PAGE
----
Food Inc.: A great argument for eating locally
Even though I knew that going to see the movie Food Inc. would not be mind-changing for me--I mean, talk about preaching to the conve...
Even though I knew that going to see the movie Food Inc. would not be mind-changing for me–I mean, talk about preaching to the converted!–it’s so worth seeing, even if you’ve been a Michael Pollan fan for the past 10 years and can recite passages from Fast Food Nation. My top reasons:* It communicates the difference between mindless slaughter and careful harvest of food animals. And it does so without making you want to run out of the theater clutching your stomach. In fact, the industrial feedlot scenes are the least gory.The bloodiest scene (and it’s not that bloody) takes place in the most humane setting: a great farm, run with respect for animals—Polyface Farm, in Virginia.* It makes the best case for avoiding GMO crops (like most of the large-scale corn and soybeans grown in this country). Not necessarily because they’re intrinsically harmful to the human body, but because the seeds are patented by enormous corporations—and are considered intellectual property. If farmers harvest seeds from their new crop for replanting the following year, as they’ve done for centuries, they violate intellectual property law. So they’re forced to buy all new seed from the company. This is like having to pay for rain, or sun.* It tells the story, compellingly, of ethical farmers who challenge giant corporations and get squashed–easily, because our laws totally support the corporations. These are very courageous people who lose everything for the sake of doing what’s right, and were it not for this movie, would probably have gone on living in obscurity: the poultry farmer, a haggard woman with a vestige of beauty, refusing to enclose her grown-for-Purdue chickens (already dying by the dozen) in lightless sheds; the seed-cleaner, a man forced to give up to Monsanto the names of his customers—for whom he’d clean seeds so they could be planted in the spring. Doubtless there are hundreds more like them, unseen, unheard, and heroic. (FYI, filmmaker Robert Kenner told NPR’s On the Media that his legal fees for Food Inc. were more than those for his past 15 films combined. And remember Oprah’s legal struggle over her on-air hamburger-disparaging comment?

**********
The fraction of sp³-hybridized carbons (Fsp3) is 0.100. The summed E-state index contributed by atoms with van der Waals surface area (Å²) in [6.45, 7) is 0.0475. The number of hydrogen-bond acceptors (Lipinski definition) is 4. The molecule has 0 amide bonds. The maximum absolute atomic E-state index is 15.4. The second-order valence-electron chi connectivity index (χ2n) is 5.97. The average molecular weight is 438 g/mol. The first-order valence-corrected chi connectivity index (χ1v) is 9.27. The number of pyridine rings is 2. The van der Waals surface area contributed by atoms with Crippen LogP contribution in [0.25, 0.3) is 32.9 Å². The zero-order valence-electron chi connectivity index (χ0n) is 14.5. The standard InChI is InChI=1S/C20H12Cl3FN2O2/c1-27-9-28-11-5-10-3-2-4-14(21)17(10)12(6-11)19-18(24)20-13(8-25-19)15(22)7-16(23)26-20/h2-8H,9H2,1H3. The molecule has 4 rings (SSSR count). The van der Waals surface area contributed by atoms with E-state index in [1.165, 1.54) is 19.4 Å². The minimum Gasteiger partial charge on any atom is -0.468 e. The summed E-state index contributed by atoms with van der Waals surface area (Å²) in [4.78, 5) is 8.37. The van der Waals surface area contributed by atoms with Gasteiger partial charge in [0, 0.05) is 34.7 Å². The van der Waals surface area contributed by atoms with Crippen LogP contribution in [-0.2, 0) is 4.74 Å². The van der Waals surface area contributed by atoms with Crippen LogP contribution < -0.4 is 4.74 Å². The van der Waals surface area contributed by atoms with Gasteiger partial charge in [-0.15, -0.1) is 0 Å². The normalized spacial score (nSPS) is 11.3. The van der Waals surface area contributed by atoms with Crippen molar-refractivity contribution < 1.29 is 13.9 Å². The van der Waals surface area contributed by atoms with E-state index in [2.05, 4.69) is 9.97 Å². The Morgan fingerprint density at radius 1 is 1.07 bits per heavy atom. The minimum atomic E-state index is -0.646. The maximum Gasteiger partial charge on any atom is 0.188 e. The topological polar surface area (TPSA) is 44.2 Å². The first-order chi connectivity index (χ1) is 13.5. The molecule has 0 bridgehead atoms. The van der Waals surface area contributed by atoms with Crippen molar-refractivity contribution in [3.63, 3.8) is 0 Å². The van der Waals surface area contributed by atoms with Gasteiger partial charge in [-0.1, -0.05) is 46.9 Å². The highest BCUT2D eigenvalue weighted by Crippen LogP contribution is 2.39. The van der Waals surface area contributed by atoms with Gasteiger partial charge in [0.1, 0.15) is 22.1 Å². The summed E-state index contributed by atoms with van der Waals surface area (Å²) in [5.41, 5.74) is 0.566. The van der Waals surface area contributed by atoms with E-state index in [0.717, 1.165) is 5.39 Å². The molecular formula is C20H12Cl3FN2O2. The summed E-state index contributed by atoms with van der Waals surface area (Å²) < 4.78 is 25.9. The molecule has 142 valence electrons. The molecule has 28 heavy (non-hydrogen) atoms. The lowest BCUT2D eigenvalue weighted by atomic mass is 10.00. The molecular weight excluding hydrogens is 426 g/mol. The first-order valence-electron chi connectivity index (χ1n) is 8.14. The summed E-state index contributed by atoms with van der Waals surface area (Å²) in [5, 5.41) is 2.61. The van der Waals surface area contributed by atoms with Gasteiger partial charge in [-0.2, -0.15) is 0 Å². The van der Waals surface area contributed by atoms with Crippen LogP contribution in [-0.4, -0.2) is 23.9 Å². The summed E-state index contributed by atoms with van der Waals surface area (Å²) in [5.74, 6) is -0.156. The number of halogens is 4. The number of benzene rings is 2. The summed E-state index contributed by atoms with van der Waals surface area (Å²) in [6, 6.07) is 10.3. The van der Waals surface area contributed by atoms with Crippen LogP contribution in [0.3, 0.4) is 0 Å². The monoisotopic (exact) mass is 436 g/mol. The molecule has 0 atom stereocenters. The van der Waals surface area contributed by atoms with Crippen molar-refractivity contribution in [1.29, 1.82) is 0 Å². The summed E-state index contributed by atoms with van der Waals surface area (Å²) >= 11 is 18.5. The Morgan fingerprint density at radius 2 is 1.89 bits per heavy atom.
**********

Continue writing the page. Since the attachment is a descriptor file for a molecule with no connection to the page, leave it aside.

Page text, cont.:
* It points out how easily our food supply can be contaminated when it’s run like a giant machine.One example: Industrially raised cows, fed grain (largely corn) instead of the grass they’re actually built to digest, have developed a whole new (and especially virulent) form of E. coli bacteria in their intestines called E. coli 0157. This strain is the one that’s been causing so many of the foodborne illnesses in the past few years: hamburger (several times), spinach, even frickin’ cookie dough.* One good way to fight food inc.? The One-Block Diet! Seriously, any form of local eating—whether you’re raising crops yourself or supporting your area’s farmers–will be better for your body and your community; and it will nearly always be fresher and taste better. For more ways to take action, see these 10 tips from the moviemakers themselves.